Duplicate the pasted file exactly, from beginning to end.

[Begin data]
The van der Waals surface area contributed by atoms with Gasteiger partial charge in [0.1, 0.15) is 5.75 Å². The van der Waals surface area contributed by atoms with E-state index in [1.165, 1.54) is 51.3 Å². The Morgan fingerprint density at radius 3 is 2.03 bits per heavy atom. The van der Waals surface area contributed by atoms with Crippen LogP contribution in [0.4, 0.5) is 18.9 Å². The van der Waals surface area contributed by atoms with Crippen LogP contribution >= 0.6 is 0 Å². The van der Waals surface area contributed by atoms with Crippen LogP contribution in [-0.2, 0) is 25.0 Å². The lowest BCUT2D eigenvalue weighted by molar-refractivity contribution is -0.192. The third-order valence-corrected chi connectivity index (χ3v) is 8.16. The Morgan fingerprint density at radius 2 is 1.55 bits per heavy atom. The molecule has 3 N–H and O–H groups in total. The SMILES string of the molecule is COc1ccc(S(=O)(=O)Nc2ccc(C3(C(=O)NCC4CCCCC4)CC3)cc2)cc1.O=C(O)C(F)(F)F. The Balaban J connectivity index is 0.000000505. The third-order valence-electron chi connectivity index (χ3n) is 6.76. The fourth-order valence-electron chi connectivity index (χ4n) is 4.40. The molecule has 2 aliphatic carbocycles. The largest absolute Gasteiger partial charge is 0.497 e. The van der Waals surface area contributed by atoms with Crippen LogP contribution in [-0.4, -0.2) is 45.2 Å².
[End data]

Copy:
The van der Waals surface area contributed by atoms with Gasteiger partial charge in [0.1, 0.15) is 5.75 Å². The van der Waals surface area contributed by atoms with E-state index in [1.165, 1.54) is 51.3 Å². The Morgan fingerprint density at radius 3 is 2.03 bits per heavy atom. The van der Waals surface area contributed by atoms with Crippen LogP contribution in [0.4, 0.5) is 18.9 Å². The van der Waals surface area contributed by atoms with Crippen LogP contribution >= 0.6 is 0 Å². The van der Waals surface area contributed by atoms with Crippen LogP contribution in [-0.2, 0) is 25.0 Å². The lowest BCUT2D eigenvalue weighted by molar-refractivity contribution is -0.192. The third-order valence-corrected chi connectivity index (χ3v) is 8.16. The Morgan fingerprint density at radius 2 is 1.55 bits per heavy atom. The molecule has 3 N–H and O–H groups in total. The SMILES string of the molecule is COc1ccc(S(=O)(=O)Nc2ccc(C3(C(=O)NCC4CCCCC4)CC3)cc2)cc1.O=C(O)C(F)(F)F. The Balaban J connectivity index is 0.000000505. The third-order valence-electron chi connectivity index (χ3n) is 6.76. The fourth-order valence-electron chi connectivity index (χ4n) is 4.40. The molecule has 2 aliphatic carbocycles. The largest absolute Gasteiger partial charge is 0.497 e. The van der Waals surface area contributed by atoms with Crippen LogP contribution in [-0.4, -0.2) is 45.2 Å².